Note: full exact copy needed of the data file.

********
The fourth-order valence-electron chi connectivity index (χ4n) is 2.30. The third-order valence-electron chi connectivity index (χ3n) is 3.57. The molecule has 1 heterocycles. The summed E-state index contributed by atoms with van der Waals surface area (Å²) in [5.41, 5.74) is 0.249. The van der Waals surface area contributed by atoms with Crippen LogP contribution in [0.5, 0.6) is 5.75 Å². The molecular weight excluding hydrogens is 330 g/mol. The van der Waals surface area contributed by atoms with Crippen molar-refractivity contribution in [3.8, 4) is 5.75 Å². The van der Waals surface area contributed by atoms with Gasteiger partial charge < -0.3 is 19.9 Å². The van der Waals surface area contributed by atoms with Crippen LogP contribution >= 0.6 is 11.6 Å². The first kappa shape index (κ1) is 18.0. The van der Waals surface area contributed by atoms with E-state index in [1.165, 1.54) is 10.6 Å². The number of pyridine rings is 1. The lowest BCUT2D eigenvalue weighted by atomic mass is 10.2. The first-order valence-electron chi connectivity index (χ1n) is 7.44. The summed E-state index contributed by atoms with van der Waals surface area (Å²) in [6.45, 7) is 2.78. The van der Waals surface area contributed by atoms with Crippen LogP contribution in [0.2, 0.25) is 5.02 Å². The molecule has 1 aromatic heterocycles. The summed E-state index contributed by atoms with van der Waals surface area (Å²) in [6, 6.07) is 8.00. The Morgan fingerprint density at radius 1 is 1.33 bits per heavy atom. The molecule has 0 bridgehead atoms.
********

The fourth-order valence-electron chi connectivity index (χ4n) is 2.30. The third-order valence-electron chi connectivity index (χ3n) is 3.57. The molecule has 1 heterocycles. The summed E-state index contributed by atoms with van der Waals surface area (Å²) in [5.41, 5.74) is 0.249. The van der Waals surface area contributed by atoms with Crippen LogP contribution in [0.5, 0.6) is 5.75 Å². The molecular weight excluding hydrogens is 330 g/mol. The van der Waals surface area contributed by atoms with Crippen molar-refractivity contribution in [3.8, 4) is 5.75 Å². The van der Waals surface area contributed by atoms with Gasteiger partial charge < -0.3 is 19.9 Å². The van der Waals surface area contributed by atoms with Crippen LogP contribution >= 0.6 is 11.6 Å². The first kappa shape index (κ1) is 18.0. The van der Waals surface area contributed by atoms with E-state index in [1.165, 1.54) is 10.6 Å². The number of pyridine rings is 1. The lowest BCUT2D eigenvalue weighted by atomic mass is 10.2. The first-order valence-electron chi connectivity index (χ1n) is 7.44. The summed E-state index contributed by atoms with van der Waals surface area (Å²) in [6.45, 7) is 2.78. The van der Waals surface area contributed by atoms with Crippen LogP contribution in [0.2, 0.25) is 5.02 Å². The molecule has 1 aromatic heterocycles. The summed E-state index contributed by atoms with van der Waals surface area (Å²) in [6, 6.07) is 8.00. The Morgan fingerprint density at radius 1 is 1.33 bits per heavy atom. The molecule has 0 bridgehead atoms.